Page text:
Your mother was right: You should write more often. A well-crafted letter can increase support for an important issue in your home town or let public officials know you and others in your neighborhood are looking for change.
Letters show people care deeply—the more letters sent supporting your cause, the better. “Ten handwritten letters with personalized notes on a specific issue would have a pretty significant impact on a councilperson,” says Dan Pontious, the executive director of the Citizens Planning and Housing Association, Baltimore.
What to include
Want your letters to have impact? Personalize them. Officials judge how much you really care about a topic by the effort you put into contacting them. An original letter trumps a form letter with your signature, which trumps signing a petition.
Email is valuable too, especially when it’s original rather than a cut-and-paste form letter. A printed, stamped letter coming into the office might catch officials’ attention a bit more than an email, but the main factor is that they know the writer cares enough to author a personal note.
Getting others to join you in a letter-writing campaign expands your influence. A flurry of letters on a topic gives decision makers a clear indication there’s a group of people who want to see change, be it less graffiti in the neighborhood or more after-school programs.
Whether you’re writing to the local paper’s editorial page, an elected official, or other community members, follow these seven steps to great letters:
1. Explain why you care about the issue. You want speeders to slow down because a child was hit by a car last month.
2. Keep it simple. Write in a conversational style.
3. Focus on one topic. If you’re writing about the need for a new library branch, don’t also write about cars speeding on your block.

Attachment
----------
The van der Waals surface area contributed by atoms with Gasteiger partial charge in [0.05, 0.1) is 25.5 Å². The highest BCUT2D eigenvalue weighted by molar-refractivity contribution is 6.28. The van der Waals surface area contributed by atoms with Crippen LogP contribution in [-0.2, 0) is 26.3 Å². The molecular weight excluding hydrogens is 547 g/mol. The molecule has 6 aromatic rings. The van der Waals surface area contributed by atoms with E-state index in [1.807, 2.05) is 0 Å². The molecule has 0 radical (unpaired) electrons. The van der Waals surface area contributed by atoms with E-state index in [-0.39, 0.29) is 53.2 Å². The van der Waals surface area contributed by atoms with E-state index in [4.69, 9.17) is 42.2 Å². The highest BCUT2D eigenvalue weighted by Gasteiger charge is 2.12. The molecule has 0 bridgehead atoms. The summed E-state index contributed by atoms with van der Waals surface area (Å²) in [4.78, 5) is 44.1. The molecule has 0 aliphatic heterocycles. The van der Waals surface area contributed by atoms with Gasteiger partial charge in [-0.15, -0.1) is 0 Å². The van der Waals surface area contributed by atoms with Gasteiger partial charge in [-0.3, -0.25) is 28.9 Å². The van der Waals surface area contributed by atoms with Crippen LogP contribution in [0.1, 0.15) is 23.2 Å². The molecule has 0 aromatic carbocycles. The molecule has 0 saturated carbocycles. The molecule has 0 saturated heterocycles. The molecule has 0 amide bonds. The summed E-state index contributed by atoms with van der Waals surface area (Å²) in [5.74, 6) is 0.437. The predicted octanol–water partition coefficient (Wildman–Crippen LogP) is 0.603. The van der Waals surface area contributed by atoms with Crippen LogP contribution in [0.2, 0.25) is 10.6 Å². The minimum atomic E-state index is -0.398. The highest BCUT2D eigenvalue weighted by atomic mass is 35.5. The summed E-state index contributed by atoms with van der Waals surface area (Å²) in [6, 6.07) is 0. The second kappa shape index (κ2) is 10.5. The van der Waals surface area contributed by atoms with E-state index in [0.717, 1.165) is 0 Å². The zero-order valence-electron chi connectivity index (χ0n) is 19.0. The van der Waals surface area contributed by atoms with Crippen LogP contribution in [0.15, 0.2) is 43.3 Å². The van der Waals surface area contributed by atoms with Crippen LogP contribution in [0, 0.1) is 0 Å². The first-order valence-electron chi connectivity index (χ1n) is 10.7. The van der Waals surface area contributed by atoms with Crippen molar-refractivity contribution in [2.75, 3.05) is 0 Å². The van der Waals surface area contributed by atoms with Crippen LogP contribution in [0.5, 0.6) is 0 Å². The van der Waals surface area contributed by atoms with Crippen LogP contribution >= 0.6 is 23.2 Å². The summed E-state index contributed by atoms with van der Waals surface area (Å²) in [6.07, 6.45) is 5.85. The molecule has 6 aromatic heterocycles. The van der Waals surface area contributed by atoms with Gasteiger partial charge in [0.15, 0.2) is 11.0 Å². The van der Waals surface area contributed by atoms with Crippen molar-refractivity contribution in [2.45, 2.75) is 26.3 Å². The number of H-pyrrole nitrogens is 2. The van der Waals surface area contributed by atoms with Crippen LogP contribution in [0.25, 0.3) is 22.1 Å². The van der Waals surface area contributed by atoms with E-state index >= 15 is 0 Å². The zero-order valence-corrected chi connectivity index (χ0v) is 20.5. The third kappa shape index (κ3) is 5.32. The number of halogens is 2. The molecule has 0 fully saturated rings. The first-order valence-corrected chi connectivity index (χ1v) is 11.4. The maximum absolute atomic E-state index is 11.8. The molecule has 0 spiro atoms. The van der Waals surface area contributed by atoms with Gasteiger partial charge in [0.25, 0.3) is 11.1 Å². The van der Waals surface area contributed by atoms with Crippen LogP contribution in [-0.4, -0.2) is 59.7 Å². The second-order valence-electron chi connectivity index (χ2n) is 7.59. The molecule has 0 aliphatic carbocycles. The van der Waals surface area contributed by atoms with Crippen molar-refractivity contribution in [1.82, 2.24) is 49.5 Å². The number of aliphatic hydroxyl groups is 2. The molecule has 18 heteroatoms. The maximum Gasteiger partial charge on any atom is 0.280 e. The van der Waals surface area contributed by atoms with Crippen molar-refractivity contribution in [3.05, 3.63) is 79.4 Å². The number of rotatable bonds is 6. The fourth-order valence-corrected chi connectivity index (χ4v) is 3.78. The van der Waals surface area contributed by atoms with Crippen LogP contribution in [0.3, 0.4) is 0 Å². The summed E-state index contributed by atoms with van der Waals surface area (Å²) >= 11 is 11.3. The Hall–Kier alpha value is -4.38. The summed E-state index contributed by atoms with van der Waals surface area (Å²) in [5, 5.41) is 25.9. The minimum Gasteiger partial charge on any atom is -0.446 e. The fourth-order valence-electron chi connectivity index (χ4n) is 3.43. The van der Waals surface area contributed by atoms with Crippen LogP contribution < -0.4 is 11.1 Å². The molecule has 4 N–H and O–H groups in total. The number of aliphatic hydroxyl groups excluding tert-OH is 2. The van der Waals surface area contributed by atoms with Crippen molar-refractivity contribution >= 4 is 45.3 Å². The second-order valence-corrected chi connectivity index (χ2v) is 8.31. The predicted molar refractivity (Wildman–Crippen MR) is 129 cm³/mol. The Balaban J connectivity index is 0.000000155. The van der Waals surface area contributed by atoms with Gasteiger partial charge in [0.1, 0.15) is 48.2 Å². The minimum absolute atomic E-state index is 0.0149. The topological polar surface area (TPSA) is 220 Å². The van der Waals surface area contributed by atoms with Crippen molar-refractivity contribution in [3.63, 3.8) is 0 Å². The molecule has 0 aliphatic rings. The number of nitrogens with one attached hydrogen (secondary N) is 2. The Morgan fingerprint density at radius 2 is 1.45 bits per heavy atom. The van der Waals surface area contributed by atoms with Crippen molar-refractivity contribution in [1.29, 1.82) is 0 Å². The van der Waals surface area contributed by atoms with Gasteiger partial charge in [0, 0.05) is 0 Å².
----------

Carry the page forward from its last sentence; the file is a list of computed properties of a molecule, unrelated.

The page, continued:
4. Don’t just complain; support a specific proposal. Ask officials to add a quarter-acre park at 123 Main St., not to increase recreational facilities everywhere.
5. Keep it short. Make your case in three to five paragraphs totaling no more than one page. Keep letters to the editor below 250 words.
6. If you can, include facts and data. This will support your cause.
7. Be polite, even if you’re angry at how things have gone to date.
What are the negatives to writing a letter? You could end up being unsuccessful, or upsetting those who disagree with you. But then again, those are pitfalls for standing up for anything you would like to see changed.
Need more help? We’ve written three sample letters—one to a local official, one to the editor of a local newspaper, and one that could be left in local residents’ mailbox—as a guide. There are many ways to write an effective letter, so don’t feel you have to use the exact style here.
Sample letter to local official
Dear Commissioner Johannson:
I’m writing to ask the city to add a new stop sign on Littlefield Road at Mayne Road. [Short indication of the purpose of the letter]
My family has lived at 1225 Littlefield for seven years. We have two young children and a dog, and speeding cars on the street are very dangerous. Because of the traffic, we don’t feel comfortable letting our 8-year-old son play alone in the front yard, even though it’s a quiet residential block and we know all the neighbors. [Personal connection to the issue]
The intersection is also dangerous for drivers. Mayne is a busy street, and cars coming from Littlefield have a hard time seeing around the bend to the north. Police department records show that there have been six auto accidents at the intersection over the last two years. [Data to support your argument]